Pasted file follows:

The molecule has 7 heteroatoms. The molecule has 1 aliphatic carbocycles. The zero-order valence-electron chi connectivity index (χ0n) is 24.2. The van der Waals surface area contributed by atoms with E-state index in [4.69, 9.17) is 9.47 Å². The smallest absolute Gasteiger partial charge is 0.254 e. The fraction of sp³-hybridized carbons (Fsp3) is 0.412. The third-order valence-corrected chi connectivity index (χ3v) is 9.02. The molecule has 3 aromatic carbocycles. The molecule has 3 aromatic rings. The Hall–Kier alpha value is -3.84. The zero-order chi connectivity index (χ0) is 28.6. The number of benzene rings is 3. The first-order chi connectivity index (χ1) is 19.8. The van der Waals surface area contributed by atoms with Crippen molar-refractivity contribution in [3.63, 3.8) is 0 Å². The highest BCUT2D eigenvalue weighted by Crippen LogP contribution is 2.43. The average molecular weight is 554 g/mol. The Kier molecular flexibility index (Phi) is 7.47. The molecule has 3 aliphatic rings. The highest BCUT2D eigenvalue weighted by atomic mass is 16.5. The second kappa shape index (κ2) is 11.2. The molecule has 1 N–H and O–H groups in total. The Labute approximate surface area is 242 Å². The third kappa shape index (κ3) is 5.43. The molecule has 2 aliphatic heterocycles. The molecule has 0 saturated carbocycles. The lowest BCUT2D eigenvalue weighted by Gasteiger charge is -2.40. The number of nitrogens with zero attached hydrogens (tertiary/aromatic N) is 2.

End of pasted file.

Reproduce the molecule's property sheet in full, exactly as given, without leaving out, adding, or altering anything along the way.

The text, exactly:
The molecule has 7 heteroatoms. The molecule has 1 aliphatic carbocycles. The zero-order valence-electron chi connectivity index (χ0n) is 24.2. The van der Waals surface area contributed by atoms with E-state index in [4.69, 9.17) is 9.47 Å². The smallest absolute Gasteiger partial charge is 0.254 e. The fraction of sp³-hybridized carbons (Fsp3) is 0.412. The third-order valence-corrected chi connectivity index (χ3v) is 9.02. The molecule has 3 aromatic carbocycles. The molecule has 3 aromatic rings. The Hall–Kier alpha value is -3.84. The zero-order chi connectivity index (χ0) is 28.6. The number of benzene rings is 3. The first-order chi connectivity index (χ1) is 19.8. The van der Waals surface area contributed by atoms with Crippen molar-refractivity contribution in [3.63, 3.8) is 0 Å². The highest BCUT2D eigenvalue weighted by Crippen LogP contribution is 2.43. The average molecular weight is 554 g/mol. The Kier molecular flexibility index (Phi) is 7.47. The molecule has 3 aliphatic rings. The highest BCUT2D eigenvalue weighted by atomic mass is 16.5. The second kappa shape index (κ2) is 11.2. The molecule has 1 N–H and O–H groups in total. The Labute approximate surface area is 242 Å². The third kappa shape index (κ3) is 5.43. The molecule has 2 aliphatic heterocycles. The molecule has 0 saturated carbocycles. The lowest BCUT2D eigenvalue weighted by Gasteiger charge is -2.40. The number of nitrogens with zero attached hydrogens (tertiary/aromatic N) is 2.